During twelve years spent at the CBI, Neil Bentley helped set up the Equality and Human Rights Commission and established the CBI’s Leadership Programme to support diversity in the boardroom.This involved CEOs nominating top talent for the initiative, with nominees from a wide range of social backgrounds, different sexual orientation, ethnic backgrounds and gender. The programme was a way of implementing something practical from a business perspective – something which Bentley seems to make a focus of his diversity efforts across the board. He recently joined OUTstanding as CEO and hopes his efforts will eventually make the role obsolete. OUTstanding has grown in members since Bentley took up his role in February, from 20 organisations to 45 – 13 of which are FTSE companies. Corporate members include Google, BT, IBM, EY and American Express. He feels that the sentiment is positive towards further improving the diversity agenda and can think of a couple of areas where businesses have been doing particularly well. “There has been a big focus on HR and leadership making the workplace more inclusive. Everyone from Barclays to BP is doing good work,” he explained.
Image: Shutterstock With interest in the cause established among companies, Bentley suggested the next step is moving from employers to branding. “It’s about how we mainstream it and externalise diversity through branding,” he said. “It’s focusing on helping businesses reflect these values they want to demonstrate.” Bentley added that it’s an important consideration in terms of talent attraction too, as companies which are vocal about being inclusive and prioritising diversity are more appealing to prospective young employees. It is a similar concept to ethical consumerism, where purchasing decisions are based on ethical reasons such as a business’s behaviour. The Co-operative Bank found half of UK adults purchase some products primarily for ethical reasons. Three in five choose products based specifically on a company’s behaviour. Similarly, YouGov found that three in five LGBT people – over two million UK consumers – were more likely to buy products if they think a company is gay-friendly. The business benefits are clear and Bentley believes the social impact could be significant too – if done correctly, “inclusive marketing” can be a route to making diversity at the front of people’s awareness on a day-to-day level. He cited Barclays’ use of advertising in an integrated way – allowing people to put their own pictures on debit cards and including a range of people on the ads shown on TV. “It shows a diverse range of people as part of their customer base, which is really effective,” he said. Then at cash machines, Barclays has used days such as International Day against Homophobia, Biphobia and Transphobia to voice its support using messages on screen. It was last year’s headline sponsor for London pride with over 200 employees signing up to help represent the company on the day. For the day, it turned a number of its machines along the route into “GAYTMs”, providing a unified marketing approach that Bentley feels should be where employers look to focus their efforts next.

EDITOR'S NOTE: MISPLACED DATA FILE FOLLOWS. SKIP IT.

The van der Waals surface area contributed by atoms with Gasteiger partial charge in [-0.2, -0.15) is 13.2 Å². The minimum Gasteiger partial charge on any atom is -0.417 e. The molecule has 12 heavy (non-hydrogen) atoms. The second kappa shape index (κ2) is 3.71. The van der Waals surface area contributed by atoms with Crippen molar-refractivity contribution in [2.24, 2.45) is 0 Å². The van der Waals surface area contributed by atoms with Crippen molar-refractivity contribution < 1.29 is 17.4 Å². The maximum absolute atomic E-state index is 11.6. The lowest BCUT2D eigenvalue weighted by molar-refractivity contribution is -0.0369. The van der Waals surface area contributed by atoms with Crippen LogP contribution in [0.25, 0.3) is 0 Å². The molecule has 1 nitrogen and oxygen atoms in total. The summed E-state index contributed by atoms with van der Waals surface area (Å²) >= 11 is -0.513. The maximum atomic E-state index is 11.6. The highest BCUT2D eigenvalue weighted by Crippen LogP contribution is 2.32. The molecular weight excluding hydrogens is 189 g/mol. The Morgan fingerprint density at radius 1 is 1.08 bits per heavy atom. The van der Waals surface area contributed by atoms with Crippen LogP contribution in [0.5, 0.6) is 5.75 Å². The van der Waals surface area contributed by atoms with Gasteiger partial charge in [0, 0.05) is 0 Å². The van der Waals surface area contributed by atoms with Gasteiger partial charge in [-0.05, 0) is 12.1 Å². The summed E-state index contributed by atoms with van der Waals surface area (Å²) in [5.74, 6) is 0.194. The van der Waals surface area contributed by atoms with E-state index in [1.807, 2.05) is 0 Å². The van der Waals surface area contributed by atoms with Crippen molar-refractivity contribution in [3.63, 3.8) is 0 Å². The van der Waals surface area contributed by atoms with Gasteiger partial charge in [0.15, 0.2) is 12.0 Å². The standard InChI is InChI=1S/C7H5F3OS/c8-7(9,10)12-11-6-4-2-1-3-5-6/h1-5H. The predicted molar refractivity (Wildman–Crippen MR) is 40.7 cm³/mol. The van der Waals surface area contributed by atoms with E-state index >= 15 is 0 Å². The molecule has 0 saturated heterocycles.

Image: Shutterstock He suggested that talking about inclusive marketing more also links back to business growth. “Performance and productivity increases and people are more innovative if they’re comfortable being themselves at work. If we can focus on sales and marketing integration that’s a good next step and the business case is strong for being progressive,” he said. The need for companies to present as inclusive an image as possible isn’t just a cynical route to good PR – prospective talent need to know as soon as possible, that they will be welcomed into the workplace. A study from the Centre for Talent Innovation from 2013 said 41 per cent of LGBT people don’t feel disclosing their sexuality at work, while the Human Rights Campaign found that 62 per cent of Generation Y LGBT graduates go back into the closet, after taking their first job. From Bentley’s perspective, the problem here is clear. “Companies obviously aren’t sending out strong enough signals that they are LGBT friendly and an ally leader. They need to be encouraging in helping people be out at work.” He added that businesses need to “send a powerful message”, which can be as simple as having an LGBT network in place, so there’s a visible welcome signpost for any new recruits. Barclays, for example, has a network called Spectrum, which is responsible for the bank’s involvement in Pride in London every year. Read more on diversity:
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